The blog

“She bought a bicycle and bloomers instead of the furniture”

Illustrated Police News21November1896

How dare she! The scamp. This graphic is from the Illustrated Police News, as are the other two below. There will be more in the book. All three are from the 1890s.

IllustratedPoliceNews18July1896

Battersea park in London was a favourite haunt of the High Society types attracted to cycling in the ‘bicycling boom’ of the mid-1890s. The newspaper gives no details of how this cyclist died. Can’t have been the tight corset as plenty of women cyclists wore them (one still does). However, I do like the level of detail on the illustration, especially the tiny little toe-clips.

IllustratedPoliceNews6September1890

Attempted garrotting of cyclists is still something seen today and this illustration shows it’s nothing new. And as it was an “almost fatal outrage” perhaps the chap was saved by his starched collar?

6 thoughts on ““She bought a bicycle and bloomers instead of the furniture”

  1. Matthew Hardy / Reply January 14, 2014 at 8:04 pm

    The ‘Sad Death of’ lady’s bike has 1″ pitch chain, too. Nicely observed!

    Actually the image makes it look as if she died after being dragged off the bike by a cop…

    • carltonreid / Reply January 15, 2014 at 8:56 am

      I thought that too but, of course, that with our cynical 21st century spectacles on.

  2. Matthew Plummer / Reply February 9, 2014 at 5:13 pm

    I can shed some light on the second illustration. It depicts a Mrs. Hodgkins, who died from heat exhaustion – in fact the clothing that women cyclists (or ‘wheel women’) wore was very much held to blame for her death, with the incident reported by the Wheelwoman and Society Cycling News (1896:6) as a ‘warning at the heads of wheel women, not to cycle during hot days’. The journal advised that ‘Unsuitable clothes, combined with too tight corsets, were more to blame perhaps than the heat. There is nothing more fatal to the health and comfort in cycling than tight lacing, and yet hundreds of women, to whom Nature has been kind in giving them good figures, torture themselves and all lovers of beauty by cramping themselves into clothes that are many inches too small for them.’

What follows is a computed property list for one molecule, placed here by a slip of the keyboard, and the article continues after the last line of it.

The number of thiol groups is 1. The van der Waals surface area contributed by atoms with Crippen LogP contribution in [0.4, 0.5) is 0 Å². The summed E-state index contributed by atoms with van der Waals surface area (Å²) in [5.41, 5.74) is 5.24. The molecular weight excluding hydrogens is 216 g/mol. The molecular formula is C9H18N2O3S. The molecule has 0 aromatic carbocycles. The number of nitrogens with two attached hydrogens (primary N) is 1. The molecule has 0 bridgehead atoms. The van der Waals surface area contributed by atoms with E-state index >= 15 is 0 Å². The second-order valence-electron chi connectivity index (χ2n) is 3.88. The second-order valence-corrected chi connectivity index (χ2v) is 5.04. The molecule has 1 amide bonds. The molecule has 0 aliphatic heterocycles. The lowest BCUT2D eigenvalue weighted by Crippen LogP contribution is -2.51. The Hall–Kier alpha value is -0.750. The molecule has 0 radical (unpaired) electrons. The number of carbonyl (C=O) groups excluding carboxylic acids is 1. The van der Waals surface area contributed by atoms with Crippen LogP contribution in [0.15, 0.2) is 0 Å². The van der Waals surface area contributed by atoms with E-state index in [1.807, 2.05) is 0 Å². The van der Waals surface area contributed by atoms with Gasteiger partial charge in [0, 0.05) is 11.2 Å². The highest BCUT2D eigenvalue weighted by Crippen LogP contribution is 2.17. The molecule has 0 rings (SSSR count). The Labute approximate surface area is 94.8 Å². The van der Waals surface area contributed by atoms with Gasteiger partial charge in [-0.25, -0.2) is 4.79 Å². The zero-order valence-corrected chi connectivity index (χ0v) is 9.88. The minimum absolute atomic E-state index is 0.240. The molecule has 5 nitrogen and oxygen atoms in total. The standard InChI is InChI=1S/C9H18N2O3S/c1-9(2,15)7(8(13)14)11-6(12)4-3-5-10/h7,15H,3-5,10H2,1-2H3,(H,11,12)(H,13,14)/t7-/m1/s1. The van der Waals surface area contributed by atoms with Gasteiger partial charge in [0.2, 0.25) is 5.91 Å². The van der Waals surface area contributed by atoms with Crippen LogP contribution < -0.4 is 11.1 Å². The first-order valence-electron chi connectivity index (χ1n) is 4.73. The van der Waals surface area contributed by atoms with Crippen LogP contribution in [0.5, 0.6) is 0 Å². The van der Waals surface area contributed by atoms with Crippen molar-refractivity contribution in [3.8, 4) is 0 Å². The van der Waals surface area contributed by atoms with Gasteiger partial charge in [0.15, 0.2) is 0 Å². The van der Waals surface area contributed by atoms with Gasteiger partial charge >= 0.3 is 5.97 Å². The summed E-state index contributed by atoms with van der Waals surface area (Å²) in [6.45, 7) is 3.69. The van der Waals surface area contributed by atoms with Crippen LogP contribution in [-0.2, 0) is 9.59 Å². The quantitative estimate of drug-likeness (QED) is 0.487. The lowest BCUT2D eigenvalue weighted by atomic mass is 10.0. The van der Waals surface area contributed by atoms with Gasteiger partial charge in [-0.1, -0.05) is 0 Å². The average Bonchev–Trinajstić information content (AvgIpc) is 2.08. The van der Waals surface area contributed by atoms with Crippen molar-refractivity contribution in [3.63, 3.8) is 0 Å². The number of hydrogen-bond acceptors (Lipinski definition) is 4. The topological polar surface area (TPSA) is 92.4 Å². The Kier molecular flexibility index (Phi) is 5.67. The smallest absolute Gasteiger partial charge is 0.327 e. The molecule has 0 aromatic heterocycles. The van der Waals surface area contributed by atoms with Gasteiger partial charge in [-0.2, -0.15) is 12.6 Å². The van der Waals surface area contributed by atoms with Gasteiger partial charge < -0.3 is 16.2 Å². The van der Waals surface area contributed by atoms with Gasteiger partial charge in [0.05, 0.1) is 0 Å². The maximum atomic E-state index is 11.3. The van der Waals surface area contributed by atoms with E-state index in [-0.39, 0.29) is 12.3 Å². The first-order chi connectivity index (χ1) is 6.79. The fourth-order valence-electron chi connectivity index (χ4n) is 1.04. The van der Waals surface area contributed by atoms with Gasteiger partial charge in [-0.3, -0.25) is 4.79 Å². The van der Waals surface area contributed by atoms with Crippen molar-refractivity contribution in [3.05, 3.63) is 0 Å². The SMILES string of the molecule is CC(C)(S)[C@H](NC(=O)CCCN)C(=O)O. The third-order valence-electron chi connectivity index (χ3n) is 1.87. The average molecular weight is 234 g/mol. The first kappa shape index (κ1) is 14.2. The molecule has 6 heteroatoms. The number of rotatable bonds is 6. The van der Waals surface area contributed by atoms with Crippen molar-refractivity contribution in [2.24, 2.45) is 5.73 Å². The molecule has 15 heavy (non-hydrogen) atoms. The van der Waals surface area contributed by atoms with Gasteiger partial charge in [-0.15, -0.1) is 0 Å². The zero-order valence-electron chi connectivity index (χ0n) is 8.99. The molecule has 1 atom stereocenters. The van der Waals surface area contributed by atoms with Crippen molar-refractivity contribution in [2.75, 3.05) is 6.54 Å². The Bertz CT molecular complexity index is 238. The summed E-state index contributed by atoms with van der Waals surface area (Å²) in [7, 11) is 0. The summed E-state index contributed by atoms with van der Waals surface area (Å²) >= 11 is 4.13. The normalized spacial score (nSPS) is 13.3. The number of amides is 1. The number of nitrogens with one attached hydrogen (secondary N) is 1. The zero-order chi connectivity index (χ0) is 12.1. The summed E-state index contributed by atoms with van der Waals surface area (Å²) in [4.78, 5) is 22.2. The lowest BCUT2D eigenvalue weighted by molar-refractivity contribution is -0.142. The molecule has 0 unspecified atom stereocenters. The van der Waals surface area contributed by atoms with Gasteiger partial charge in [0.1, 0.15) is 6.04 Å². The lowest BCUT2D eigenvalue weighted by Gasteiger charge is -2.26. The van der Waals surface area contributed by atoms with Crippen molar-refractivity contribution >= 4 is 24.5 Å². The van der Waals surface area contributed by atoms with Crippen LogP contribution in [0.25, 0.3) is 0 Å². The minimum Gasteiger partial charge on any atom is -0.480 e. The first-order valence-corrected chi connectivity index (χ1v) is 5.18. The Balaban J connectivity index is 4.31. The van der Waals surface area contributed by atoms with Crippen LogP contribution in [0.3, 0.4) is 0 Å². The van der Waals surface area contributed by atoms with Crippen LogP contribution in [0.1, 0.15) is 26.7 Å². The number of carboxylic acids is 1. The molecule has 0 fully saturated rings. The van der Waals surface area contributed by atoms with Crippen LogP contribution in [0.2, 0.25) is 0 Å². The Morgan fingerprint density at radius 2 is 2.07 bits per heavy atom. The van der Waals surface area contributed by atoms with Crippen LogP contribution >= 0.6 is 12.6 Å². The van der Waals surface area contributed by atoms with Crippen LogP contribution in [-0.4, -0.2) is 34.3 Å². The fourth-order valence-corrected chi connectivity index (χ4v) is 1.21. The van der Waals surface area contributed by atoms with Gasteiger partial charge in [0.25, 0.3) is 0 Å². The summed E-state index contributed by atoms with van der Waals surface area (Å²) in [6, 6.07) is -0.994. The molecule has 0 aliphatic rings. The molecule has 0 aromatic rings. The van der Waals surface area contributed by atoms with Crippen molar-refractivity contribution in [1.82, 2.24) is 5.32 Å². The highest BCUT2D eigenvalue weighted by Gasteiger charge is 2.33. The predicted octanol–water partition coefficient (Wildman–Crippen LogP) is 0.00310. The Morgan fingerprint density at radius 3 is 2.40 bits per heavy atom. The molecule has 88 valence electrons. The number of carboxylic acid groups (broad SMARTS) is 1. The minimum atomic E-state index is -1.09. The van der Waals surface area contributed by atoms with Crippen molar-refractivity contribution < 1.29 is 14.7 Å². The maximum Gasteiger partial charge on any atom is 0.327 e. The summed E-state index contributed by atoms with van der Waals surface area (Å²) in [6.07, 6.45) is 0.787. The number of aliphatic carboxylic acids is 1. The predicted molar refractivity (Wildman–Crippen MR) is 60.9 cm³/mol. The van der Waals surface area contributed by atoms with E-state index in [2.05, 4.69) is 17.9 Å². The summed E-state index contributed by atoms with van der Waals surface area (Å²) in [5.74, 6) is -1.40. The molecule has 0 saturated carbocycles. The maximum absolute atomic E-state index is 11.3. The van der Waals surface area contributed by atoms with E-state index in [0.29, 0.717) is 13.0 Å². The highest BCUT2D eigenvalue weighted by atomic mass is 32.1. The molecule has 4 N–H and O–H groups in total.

The caption on the Illustrated Police News is also incorrect. The Wheelwoman and Society Cycling News (1896:15) describes how ‘it was not a policeman named Burns, who first went to the assistance of the unfortunate lady, but John Burns, the member [of parliament] for Battersea, who was but a few yards distant, and as might be expected, he at once endeavored to render what help he could, but alas! it was already too late to render any material assistance.’ The Illustrated Police News was a sensationalist penny weekly rag, and accuracy didn’t appear to be its primary concern!

    That John Burns MP was the first on the scene was not unexpected – he himself was a keen cyclist, using his bike to do the constituency rounds. The Guardian has a wonderful piece in its archive about riding around Battersea (which I do on a daily basis!) with Burns, called ‘A bicycle interview with John Burns, Battersea’s man to beat’. You can read at http://www.theguardian.com/theguardian/2012/oct/02/john-burns-battersea-cycling-archive-1900

    • carltonreid / Reply February 9, 2014 at 9:05 pm

      Fantastic. Thanks.

      There’s also a John Burns MP who comes into the motoring story later on. If I remember correctly. Will check out.

    • carltonreid / Reply February 9, 2014 at 9:50 pm

      Thought so. I’d seen John Burns in ‘The Motor Car and Politics in Britain’, the 1971 Plowden book. Burns was president of the Local Government Board from 1905. Didn’t know of his cycling background. But, then, at this period you could scratch almost any politician or pioneer motorist and find a cyclist.

      • Matthew Plummer / Reply February 9, 2014 at 9:55 pm

        Yes, he’s one of the interesting characters of late-Victorian and Edwardian politics. He was President of the Board of Trade briefly in 1914 – resigned over the outbreak of WW1 – and now has one of the Woolwich ferries named after him. I love the piece in the Guardian that I linked to in my earlier comment – combines my love for Battersea, politics, history and bicycles!

Leave a Reply

Your email address will not be published. Required fields are marked *